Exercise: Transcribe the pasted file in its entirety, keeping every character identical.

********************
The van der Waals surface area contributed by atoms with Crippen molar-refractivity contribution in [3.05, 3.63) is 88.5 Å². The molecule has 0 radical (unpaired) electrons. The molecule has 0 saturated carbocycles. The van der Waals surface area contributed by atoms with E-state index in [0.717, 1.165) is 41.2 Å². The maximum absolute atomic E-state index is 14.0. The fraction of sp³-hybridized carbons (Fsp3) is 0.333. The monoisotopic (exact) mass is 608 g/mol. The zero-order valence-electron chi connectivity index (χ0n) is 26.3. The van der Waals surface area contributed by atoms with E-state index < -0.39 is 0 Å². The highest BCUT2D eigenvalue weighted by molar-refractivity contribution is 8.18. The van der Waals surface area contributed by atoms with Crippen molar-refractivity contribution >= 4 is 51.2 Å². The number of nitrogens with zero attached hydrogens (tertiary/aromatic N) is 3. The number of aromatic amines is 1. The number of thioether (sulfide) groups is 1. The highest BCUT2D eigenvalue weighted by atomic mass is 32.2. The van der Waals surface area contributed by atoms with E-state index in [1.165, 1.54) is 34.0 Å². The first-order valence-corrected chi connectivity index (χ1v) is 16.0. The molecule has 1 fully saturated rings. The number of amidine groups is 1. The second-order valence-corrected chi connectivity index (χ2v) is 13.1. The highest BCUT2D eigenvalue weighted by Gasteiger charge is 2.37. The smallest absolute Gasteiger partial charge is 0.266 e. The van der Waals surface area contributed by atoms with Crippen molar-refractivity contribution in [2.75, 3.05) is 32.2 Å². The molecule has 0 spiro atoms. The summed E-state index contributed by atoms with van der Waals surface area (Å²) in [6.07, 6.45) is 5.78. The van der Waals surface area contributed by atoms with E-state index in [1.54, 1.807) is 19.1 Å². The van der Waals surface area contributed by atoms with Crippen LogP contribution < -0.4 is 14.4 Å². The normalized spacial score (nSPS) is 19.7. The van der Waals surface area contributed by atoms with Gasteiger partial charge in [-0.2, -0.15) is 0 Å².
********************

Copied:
The van der Waals surface area contributed by atoms with Crippen molar-refractivity contribution in [3.05, 3.63) is 88.5 Å². The molecule has 0 radical (unpaired) electrons. The molecule has 0 saturated carbocycles. The van der Waals surface area contributed by atoms with E-state index in [0.717, 1.165) is 41.2 Å². The maximum absolute atomic E-state index is 14.0. The fraction of sp³-hybridized carbons (Fsp3) is 0.333. The monoisotopic (exact) mass is 608 g/mol. The zero-order valence-electron chi connectivity index (χ0n) is 26.3. The van der Waals surface area contributed by atoms with E-state index < -0.39 is 0 Å². The highest BCUT2D eigenvalue weighted by molar-refractivity contribution is 8.18. The van der Waals surface area contributed by atoms with Crippen molar-refractivity contribution >= 4 is 51.2 Å². The number of nitrogens with zero attached hydrogens (tertiary/aromatic N) is 3. The number of aromatic amines is 1. The number of thioether (sulfide) groups is 1. The highest BCUT2D eigenvalue weighted by atomic mass is 32.2. The van der Waals surface area contributed by atoms with E-state index in [1.165, 1.54) is 34.0 Å². The first-order valence-corrected chi connectivity index (χ1v) is 16.0. The molecule has 1 fully saturated rings. The number of amidine groups is 1. The second-order valence-corrected chi connectivity index (χ2v) is 13.1. The highest BCUT2D eigenvalue weighted by Gasteiger charge is 2.37. The smallest absolute Gasteiger partial charge is 0.266 e. The van der Waals surface area contributed by atoms with Crippen molar-refractivity contribution in [2.75, 3.05) is 32.2 Å². The molecule has 0 spiro atoms. The summed E-state index contributed by atoms with van der Waals surface area (Å²) in [6.07, 6.45) is 5.78. The van der Waals surface area contributed by atoms with E-state index in [1.54, 1.807) is 19.1 Å². The van der Waals surface area contributed by atoms with Crippen LogP contribution < -0.4 is 14.4 Å². The normalized spacial score (nSPS) is 19.7. The van der Waals surface area contributed by atoms with Gasteiger partial charge in [-0.2, -0.15) is 0 Å².